are there any real advantages to having an extra 2 wheels? pros and cons? we dont see much of a difference in descriptions of their performances. (we are a rookie team)
team paragon is doing a six wheel drive robot… the two middle wheels are high traction IFI wheels… and our four outside wheels are the 6" AndyMarks that came in the KOP… each side drive is powered by our custom two speed pneumatic shifters… putting the power with two chains to drive the three wheels on each side.
Four wheel drive, skid steer, robots take a lot of power to turn, especially if it uses high traction wheels. The advantage of 6 wheels is that the corner wheels bare less of the weight, making it easier to turn. Most 6 wheel configurations use either lower friction wheels on the corner or the center wheels are slightly lower than the corner wheels (1/16 - 1/8") to carry a larger portion of the weight. The ‘wobble’ from the lower wheel is almost unnoticed on carpet.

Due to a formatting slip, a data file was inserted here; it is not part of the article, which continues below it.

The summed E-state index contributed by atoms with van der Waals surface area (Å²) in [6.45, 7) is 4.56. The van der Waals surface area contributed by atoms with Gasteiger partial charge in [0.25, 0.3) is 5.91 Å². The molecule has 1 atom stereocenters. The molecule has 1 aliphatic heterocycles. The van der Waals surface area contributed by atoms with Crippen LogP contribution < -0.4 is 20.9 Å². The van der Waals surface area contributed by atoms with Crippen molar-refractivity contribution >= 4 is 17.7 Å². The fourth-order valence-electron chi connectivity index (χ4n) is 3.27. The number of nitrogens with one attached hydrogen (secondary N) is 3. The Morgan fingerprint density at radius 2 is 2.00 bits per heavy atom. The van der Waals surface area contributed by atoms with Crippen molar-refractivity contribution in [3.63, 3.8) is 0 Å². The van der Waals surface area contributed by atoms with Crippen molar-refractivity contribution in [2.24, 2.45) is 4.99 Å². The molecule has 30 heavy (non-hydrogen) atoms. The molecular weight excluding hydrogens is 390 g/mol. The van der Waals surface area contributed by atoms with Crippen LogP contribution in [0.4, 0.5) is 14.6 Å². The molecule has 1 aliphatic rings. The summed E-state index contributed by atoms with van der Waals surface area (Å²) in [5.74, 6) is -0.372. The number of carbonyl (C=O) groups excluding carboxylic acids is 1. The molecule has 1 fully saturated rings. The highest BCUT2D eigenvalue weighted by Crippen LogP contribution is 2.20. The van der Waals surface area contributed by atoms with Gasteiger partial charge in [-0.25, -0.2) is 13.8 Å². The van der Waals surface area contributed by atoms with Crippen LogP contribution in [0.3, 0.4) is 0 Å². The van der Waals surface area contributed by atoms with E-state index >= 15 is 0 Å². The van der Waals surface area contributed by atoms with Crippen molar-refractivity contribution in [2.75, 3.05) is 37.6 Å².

The disadvantage of 6 wheel robots this year is they must match the 45 degree incline of the bump to go over it (if you choose to do so). A long wheel base 4 wheel robot can cross the bump with less total tilt. You do have to watch you total ground clearance as you can high center if it the frame is too low.
We think it adds some much of an advantage that we doubled it and going with an 8 wheel design! Unless compensated for, rigid 6 wheel designs tend to slam down when coming over the crest of the bump. We tested two of our past 6 wheel robots that were VERY solid, and wound up breaking a axle on one of them coming down the back side.